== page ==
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NCJRS Abstract

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NCJ Number: 229034 
Title: Corporate Crime and the Criminal Liability of Corporate Entities (From UNAFEI Resource Material Series No. 76, P 66-72, 2008, Grace Lord, ed. See NCJ-229030)
Author(s): McSyd Hubert Chalunda
Date Published: December 2008
Page Count: 7
Sponsoring Agency: United Nations Asia and Far East Institute for the Prevention of Crime and Treatment of Offenders
Tokyo, Japan
Sale Source: United Nations Asia and Far East Institute for the Prevention of Crime and Treatment of Offenders
26-1 Harumi-Cho, Fuchu
Tokyo,
Japan
Publisher: http://www.unafei.or.jp/english/ 
Type: Legislation/Policy Description
Format: Book Chapter
Language: English
Country: Japan
Annotation: This paper explains and analyzes the current situation, problems, and challenges in the investigation, prosecution, and trial of those accused of corporate crime in Malawi.
Abstract: In discussing criminal liability and corporate criminalization in Malawi, the paper focuses on the liability of legal persons, which involves the criminal liability of corporate entities and the legal framework of criminal, civil, and administrative sanctions. This is followed by an overview of the current situation regarding some corporate crimes in Malawi, specifically money laundering, terrorist financing, tax evasion, securities offenses, and fraud. The section on investigations addresses specialized investigative authorities and training methods, cooperation between investigative authorities, the acquisition of information on corporate crime, material and electronic evidence, and obtaining statement evidence. The explanation of prosecution in Malawi focuses on mitigating punishment of an accused person, granting immunity to cooperating persons, and considerations in the prosecution of a corporate entity. The section on trial and adjudication focuses on the disclosure of evidence, the clarification of disputes before trial, effective methods of fact finding, and the sentencing process. The concluding section discusses the importance of Malawi's international cooperation in addressing the problems and challenges in investigations, prosecution, and trials that involve corporate crime, obtaining and providing mutual legal assistance, and conducting joint investigations with other countries. The paper notes that with advances in technology that have made it easier for some corporate entities to commit crime, it is important that the investigative and prosecution authorities throughout the world cooperate in identifying, investigating, and sanctioning corporate entities involved in crime.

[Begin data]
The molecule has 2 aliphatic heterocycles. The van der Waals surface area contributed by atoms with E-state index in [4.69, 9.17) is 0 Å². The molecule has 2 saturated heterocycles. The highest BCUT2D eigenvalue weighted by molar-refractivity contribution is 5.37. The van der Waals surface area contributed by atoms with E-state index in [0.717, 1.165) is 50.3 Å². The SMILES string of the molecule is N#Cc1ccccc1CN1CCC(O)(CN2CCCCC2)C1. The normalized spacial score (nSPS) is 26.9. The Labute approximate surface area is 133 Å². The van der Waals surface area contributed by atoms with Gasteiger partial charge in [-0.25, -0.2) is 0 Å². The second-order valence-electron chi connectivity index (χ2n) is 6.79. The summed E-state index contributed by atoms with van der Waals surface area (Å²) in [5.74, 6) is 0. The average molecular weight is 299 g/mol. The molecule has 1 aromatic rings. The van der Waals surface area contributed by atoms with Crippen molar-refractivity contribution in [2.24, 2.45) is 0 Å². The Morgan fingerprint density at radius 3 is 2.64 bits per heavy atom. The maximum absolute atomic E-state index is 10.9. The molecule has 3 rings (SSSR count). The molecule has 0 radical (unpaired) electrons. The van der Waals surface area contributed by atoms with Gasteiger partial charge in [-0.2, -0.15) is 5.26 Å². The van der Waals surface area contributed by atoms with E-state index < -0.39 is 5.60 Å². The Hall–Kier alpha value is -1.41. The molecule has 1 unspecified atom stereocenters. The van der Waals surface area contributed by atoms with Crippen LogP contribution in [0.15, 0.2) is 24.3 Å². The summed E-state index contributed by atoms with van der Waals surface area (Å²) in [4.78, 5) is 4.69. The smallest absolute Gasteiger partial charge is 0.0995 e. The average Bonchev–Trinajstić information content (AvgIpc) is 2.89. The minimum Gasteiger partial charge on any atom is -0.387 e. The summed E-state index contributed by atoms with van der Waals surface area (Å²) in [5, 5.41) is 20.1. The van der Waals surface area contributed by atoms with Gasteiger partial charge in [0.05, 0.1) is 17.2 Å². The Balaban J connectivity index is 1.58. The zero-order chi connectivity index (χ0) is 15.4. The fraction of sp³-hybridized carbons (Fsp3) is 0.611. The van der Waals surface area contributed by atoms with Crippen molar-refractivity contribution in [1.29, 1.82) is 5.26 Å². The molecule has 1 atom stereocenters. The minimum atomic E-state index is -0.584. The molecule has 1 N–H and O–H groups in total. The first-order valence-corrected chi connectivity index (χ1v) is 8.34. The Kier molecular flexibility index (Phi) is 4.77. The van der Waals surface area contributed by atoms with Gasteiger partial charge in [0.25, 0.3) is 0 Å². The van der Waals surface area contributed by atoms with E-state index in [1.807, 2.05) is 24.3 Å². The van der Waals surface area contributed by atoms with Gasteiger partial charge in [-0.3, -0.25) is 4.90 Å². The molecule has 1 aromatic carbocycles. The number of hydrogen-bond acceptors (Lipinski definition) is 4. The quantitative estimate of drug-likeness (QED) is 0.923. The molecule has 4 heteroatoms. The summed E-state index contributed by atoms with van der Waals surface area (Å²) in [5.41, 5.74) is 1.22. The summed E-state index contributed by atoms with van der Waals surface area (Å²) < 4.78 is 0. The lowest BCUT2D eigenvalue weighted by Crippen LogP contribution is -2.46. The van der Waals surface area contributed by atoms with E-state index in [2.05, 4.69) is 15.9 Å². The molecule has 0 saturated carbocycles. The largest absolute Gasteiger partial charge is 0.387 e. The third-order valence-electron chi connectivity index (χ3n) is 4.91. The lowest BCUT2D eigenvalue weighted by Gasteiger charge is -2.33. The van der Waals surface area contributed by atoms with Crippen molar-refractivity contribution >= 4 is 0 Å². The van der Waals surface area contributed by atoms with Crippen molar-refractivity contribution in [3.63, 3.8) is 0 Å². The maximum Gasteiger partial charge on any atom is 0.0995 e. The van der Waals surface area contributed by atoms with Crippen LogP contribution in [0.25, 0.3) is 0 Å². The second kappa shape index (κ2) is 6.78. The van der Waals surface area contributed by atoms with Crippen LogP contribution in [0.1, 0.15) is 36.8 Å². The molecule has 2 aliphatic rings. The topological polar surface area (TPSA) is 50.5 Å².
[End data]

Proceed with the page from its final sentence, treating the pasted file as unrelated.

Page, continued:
Main Term(s): Criminology
Index Term(s): Corporate crimes; Corporate criminal liability; Corporate sentencing; Foreign laws; International cooperation; Malawi; Prosecution; Trials
To cite this abstract, use the following link:
http://www.ncjrs.gov/App/publications/abstract.aspx?ID=251061

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